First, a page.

The freedom to create your own professional-looking material is a blessing and a curse. Back when the options to “publish” your own stuff was limited, my willingness to tinker was was limited to a few sheets of houserules that I’d photocopy. Things are so much better now that you can incorporate your changes directly into the text of the rules and print them up nicely, but that capability removes a reason to minimize your alterations.

What’s the best way? Whichever way gets you the game you want to play the most and gets the most use.

For us, that looks like our homebrew game.

We’ll always have the option to play another system, of course, but we’re going to throw our effort into this. Our playing has languished and that needs to change. I think our little creation gives us the best chance to do that, so that’s the plan.

What I post on the blog will probably remain fully-compatible with standard systems so as to be most useful to readers. I’m also left with the dilemma of how to proceed with the Forbidden Jungle. I’ve got a fair amount of work into it already and it’s looking pretty good (if I may say so myself), and I know that there are at least a few readers interested in seeing more FJ material. But how to make that material most accessible to those not playing my own little game? Not to mention the possibility of considering it for publication some day.

We’ll see.

UPDATE: I should add that the dilemma of “which game to play” is sometimes a contributing factor in our lack of playing. Without a clear direction, our effort has sometimes been splintered between things and we haven’t settled down and just done it. Time to do so.

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Kilgore on November 9th, 2010

The Five Color Game we’ve been working on for a few months is coming along (slowly) and, since player characters are all human, I’ve decided to spice things up on the demi-human front. Most of the races are going to be nudged away from the “character” side of the scale and much closer to the “monster” side. Dwarves won’t just be short humans with beards and dour attitudes, and halflings won’t be even shorter humans with jovial attitudes and a love for food.

Elves, especially, won’t look or act at all like either the fairy-inspired originals or the Tolkien-descended types that followed. While still demi-human, the emphasis will be on the “demi.” There will also be elves of different colors, and I’m thinking that their skin will reflect their basic alignment.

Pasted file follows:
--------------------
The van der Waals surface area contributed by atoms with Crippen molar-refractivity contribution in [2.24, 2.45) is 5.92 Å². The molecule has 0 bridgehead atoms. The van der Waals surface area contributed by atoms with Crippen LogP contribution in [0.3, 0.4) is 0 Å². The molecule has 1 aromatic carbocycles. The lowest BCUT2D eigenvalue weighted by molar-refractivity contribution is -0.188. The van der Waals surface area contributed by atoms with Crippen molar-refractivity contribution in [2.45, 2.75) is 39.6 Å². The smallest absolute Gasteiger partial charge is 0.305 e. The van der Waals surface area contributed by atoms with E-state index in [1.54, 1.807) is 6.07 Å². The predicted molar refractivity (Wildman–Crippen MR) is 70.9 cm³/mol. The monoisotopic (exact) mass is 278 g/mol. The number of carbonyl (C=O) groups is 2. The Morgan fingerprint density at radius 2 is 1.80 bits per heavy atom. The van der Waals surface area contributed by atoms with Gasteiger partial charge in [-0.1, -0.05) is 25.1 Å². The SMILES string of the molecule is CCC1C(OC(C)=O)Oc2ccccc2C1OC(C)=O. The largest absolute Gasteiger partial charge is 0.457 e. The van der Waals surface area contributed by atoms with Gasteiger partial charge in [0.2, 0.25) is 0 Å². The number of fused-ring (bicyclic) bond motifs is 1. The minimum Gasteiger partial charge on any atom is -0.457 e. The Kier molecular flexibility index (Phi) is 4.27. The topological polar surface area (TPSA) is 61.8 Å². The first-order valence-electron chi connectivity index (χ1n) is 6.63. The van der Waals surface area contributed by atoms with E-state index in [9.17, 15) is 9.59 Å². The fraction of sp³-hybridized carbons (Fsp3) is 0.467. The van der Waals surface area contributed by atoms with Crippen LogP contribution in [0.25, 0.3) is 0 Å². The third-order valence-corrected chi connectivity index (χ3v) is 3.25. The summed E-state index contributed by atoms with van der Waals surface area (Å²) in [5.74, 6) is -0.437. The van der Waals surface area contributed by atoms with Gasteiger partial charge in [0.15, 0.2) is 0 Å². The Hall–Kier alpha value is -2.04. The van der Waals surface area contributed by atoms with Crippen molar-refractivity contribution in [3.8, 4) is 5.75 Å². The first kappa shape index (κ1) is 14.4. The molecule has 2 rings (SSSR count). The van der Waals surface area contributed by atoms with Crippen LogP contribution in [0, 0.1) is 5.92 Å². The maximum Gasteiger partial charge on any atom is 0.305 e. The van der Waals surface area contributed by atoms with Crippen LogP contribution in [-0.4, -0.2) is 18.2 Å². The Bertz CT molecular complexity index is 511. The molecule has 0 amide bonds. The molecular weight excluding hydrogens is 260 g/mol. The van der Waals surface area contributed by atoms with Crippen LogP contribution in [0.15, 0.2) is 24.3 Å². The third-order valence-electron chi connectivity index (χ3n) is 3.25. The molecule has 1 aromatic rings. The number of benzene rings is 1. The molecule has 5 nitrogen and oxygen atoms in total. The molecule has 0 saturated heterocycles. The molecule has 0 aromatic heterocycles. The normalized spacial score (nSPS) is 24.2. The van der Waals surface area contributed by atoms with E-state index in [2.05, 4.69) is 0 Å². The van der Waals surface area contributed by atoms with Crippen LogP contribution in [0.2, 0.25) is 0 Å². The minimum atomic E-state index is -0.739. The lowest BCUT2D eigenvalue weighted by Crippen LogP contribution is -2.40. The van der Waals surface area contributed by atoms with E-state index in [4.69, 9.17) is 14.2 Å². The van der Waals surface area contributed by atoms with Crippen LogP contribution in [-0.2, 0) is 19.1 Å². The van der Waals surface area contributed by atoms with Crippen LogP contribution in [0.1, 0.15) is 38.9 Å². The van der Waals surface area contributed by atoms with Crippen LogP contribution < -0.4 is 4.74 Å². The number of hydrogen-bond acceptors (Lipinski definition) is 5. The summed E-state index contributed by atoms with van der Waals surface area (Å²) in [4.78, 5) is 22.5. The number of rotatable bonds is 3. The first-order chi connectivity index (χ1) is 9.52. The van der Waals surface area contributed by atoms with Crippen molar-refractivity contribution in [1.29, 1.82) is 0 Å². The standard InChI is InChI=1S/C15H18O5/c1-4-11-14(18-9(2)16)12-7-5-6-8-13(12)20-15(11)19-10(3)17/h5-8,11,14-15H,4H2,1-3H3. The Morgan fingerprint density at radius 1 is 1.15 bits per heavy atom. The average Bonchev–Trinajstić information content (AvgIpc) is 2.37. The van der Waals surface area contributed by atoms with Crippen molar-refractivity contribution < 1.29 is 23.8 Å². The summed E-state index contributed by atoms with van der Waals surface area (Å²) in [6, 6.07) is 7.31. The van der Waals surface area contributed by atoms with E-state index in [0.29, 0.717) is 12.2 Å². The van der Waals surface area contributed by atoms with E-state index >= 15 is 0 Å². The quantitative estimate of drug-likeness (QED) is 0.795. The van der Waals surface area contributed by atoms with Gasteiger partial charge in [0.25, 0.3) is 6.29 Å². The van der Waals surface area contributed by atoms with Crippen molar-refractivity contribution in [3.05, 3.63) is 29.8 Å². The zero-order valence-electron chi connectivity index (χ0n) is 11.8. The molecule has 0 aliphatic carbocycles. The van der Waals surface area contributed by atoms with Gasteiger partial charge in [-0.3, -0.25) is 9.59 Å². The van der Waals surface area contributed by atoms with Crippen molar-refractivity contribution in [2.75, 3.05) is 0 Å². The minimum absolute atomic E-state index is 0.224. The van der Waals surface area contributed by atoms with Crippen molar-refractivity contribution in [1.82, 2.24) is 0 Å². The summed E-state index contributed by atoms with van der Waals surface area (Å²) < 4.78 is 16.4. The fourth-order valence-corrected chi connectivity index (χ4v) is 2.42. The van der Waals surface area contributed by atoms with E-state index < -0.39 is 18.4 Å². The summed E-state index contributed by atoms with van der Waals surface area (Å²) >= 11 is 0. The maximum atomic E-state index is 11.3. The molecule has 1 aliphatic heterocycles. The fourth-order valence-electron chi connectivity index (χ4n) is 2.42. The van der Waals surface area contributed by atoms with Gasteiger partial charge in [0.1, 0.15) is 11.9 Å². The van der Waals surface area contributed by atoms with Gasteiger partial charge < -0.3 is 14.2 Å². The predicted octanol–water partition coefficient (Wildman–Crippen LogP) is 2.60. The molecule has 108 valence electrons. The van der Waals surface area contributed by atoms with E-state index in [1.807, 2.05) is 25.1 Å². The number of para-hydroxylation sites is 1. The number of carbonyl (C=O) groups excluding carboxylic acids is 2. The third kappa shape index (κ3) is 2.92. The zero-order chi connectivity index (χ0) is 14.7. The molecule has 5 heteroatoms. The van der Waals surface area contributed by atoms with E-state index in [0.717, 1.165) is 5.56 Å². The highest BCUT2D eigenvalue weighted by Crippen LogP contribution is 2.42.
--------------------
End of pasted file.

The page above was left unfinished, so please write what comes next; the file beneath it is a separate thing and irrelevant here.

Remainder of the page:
In fact, this pretty much sums up what I’m going for with the blue elves:

tsu tey from avatar

Blue Elf?

Let’s just say that random encounters with elves won’t usually end with singing ancient songs or a week spent healing in Rivendell.

Height-wise, I figure they’ll be roughly human-sized or a little shorter. I’m not sure about the tail, though. I might keep it just to underscore their non-human-ness.

Green elves will probably be quite similar, maybe a little less warlike and a little more druidy. Will there be elves of all five colors? Who knows, but I figure that most elves will strongly deny the existence of any black elves at all.

I think we’ll probably do something similar with the humanoid races, as well, though the differences between our color-ized versions and those in the original game won’t be nearly so great as orcs, goblins, gnolls, and the like are monsters already and players are used to seeing them as such.

What about dwarves? Does anyone have any suggestions for us to rip off use for inspiration for the short folk?

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Kilgore on October 10th, 2010

As my son and I continue to plow ahead on our homebrew Wizards & Warriors game, we’ve reached the point where we have started to write up magic items. We’re using B/X and Labyrinth Lord as our starting point with these, leaving the items listed in LL’s Advanced Edition Companion off of our lists. One reason for this is space; I’m trying to get our 8 level game to fit into 48 pages and if we included all of the advanced magic items we wouldn’t make it. As this ruleset is not intended for general release, I don’t have to worry about pleasing gamers I’ve never met or making sure that everything we’ve written is put together in such a way that it’s usable by anyone who picks it up.

I’m thinking that magic items will be a bit more common in our game than normal. I’m usually pretty stingy with permanent items, but the nature of our Wizards & Warriors game will probably mean that we’ll be seeing more items than usual, many of them color-specific in some way or other.